TV reviews from 2021

What is grief if not love persevering?

2021 was basically more of 2020 and an overload of Marvel. That’s reflected in Akhil Arora’s TV series reviews from 2021.

Freya Allan as Cirilla ‘Ciri’ Fiona Elen Riannon in The Witcher: Season 2

The Witcher: Season 2

“The beauty of Game of Thrones wasn’t just the size of the ensemble, but how it made full use of it. How you came to feel for or feel the wrath of its characters who were spread across the moral spectrum. The Witcher is lacking that. The second season shows its filmmakers … are more confident at executing their vision. But The Witcher still has a ways to go.”

Hailee Steinfeld as Kate Bishop, and Jeremy Renner as Clint Barton in Hawkeye


“Deep into Hawkeye episode 2, Kate [Bishop] notes that [Clint Barton] lacks branding. Clint protests that he is not trying to sell anything. ‘That’s your problem,’ Kate says, ‘you’re too low-key. People want sincerity.’ […] And like the title character, Hawkeye has the same issue: it lacks branding.”

John Cho as Spike Spiegel in Cowboy Bebop

Cowboy Bebop

“[At] its best when it’s channelling the same energy the original anime it’s based on was inspired by: pulp fiction. It’s hard to get it right because if you go overboard, it’s on the nose and you stop caring. But Cowboy Bebop really nails its pulpiness.”

Leah Harvey as Salvor Hardin in Foundation


Foundation … fixes [the book’s drawbacks. …] Unfortunately, it doesn’t work as often as it ought to. The action is in spurts. Even elaborate scenes are directed in a manner that flattens the excitement. There’s little joy in the romantic pairings and escapades. The dramatic happenings come out of nowhere, and do not flow organically from a previous entanglement.”

Kenichi Ogata/James Hong as The Elder in Star Wars: Visions “The Elder”

Star Wars: Visions

“[What] better way for Star Wars to expand its horizons than to return to its roots—and trust the next generation of filmmakers from whence it came? It’s the circle of life.”

Tom Hiddleston in and as Loki


“Death has always been sort of a joke in the MCU. Characters miraculously escape from it. They cheat it. They fake it. Or they return from it thanks to an omnipotent gauntlet. With Loki, given his arc had finished emotionally and narratively, Marvel simply plucked an earlier version of him. […] I’m not complaining. [Tom] Hiddleston is a constant delight.”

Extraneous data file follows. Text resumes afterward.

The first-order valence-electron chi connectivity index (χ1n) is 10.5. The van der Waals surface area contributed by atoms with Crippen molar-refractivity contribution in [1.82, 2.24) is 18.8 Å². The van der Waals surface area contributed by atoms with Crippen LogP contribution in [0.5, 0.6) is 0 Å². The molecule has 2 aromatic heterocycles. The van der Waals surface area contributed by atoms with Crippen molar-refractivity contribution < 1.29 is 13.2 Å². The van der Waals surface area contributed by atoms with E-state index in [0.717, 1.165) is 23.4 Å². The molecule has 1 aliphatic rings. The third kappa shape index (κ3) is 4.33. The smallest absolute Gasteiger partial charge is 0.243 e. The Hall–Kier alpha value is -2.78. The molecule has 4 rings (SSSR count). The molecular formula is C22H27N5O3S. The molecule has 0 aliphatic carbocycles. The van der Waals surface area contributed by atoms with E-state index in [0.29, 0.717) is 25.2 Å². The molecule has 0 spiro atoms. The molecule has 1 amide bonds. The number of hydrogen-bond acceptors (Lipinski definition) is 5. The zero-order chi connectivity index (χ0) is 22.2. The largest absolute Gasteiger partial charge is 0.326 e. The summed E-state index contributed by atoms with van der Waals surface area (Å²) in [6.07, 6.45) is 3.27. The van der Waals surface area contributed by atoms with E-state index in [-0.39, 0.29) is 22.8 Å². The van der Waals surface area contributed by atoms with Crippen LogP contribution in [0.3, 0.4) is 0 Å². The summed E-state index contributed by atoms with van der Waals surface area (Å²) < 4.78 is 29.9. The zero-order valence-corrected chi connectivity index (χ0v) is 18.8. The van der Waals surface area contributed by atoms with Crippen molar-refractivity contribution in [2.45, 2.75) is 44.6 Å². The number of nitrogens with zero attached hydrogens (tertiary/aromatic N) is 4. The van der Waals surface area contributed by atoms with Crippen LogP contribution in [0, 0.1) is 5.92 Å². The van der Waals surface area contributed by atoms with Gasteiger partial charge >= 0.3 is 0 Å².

Anthony Mackie as Sam Wilson in The Falcon and the Winter Soldier

The Falcon and the Winter Soldier

“[Where] it mattered most, The Falcon and the Winter Soldier was found wanting. I enjoyed the episodes as I watched them because there was a lot happening, but it doesn’t feel like it amounted to a lot now that it’s over. Overall, it just felt like The Falcon and the Winter Soldier had little purpose, other than to pass the Captain America baton.”

Radhika Apte as Laxmi Suri, and Ullas Mohan as Ajeeb in OK Computer

OK Computer

“Today’s broken ‘digital India’, extrapolated to 2031 with sentient AI robots, is ripe fodder for a sci-fi series. But OK Computer has none of [The Hitchhiker’s Guide to the Galaxy]’s satirist powers or the intellect to imagine [a dystopian India]. Its creators have digested some of the world’s leading sci-fi works, but what they’ve produced is essentially the series equivalent of Deep Thought’s answer. It’s Pav Bhaji.”

Elizabeth Olsen as Wanda Maximoff/Scarlet Witch in WandaVision


“Grief is usually the first act of a story, more so for the likes of Marvel that are in the business of making action epics for the big screen. […] Grief is the catalyst, not a destination. But not so for WandaVision. [The] longform nature allowed [it] to explore a character’s inner life like never before. No other MCU property has had this amount of time to navigate how a Marvel superhero is feeling.”

Sarah Jones as Tracy Stevens in For All Mankind: Season 2

For All Mankind: Season 2

For All Mankind seems interested in exploring the ugly and bloody legacy of post-World War II USA, one that has been involved in countless wars across decades. What it feels like it’s trying to get at is that [Americans are] doomed to repeat cycles of violence, no matter what timeline they are in. But the messaging on season 2 is a bit muddled, almost as if it’s afraid of alienating its primary audience: Americans.”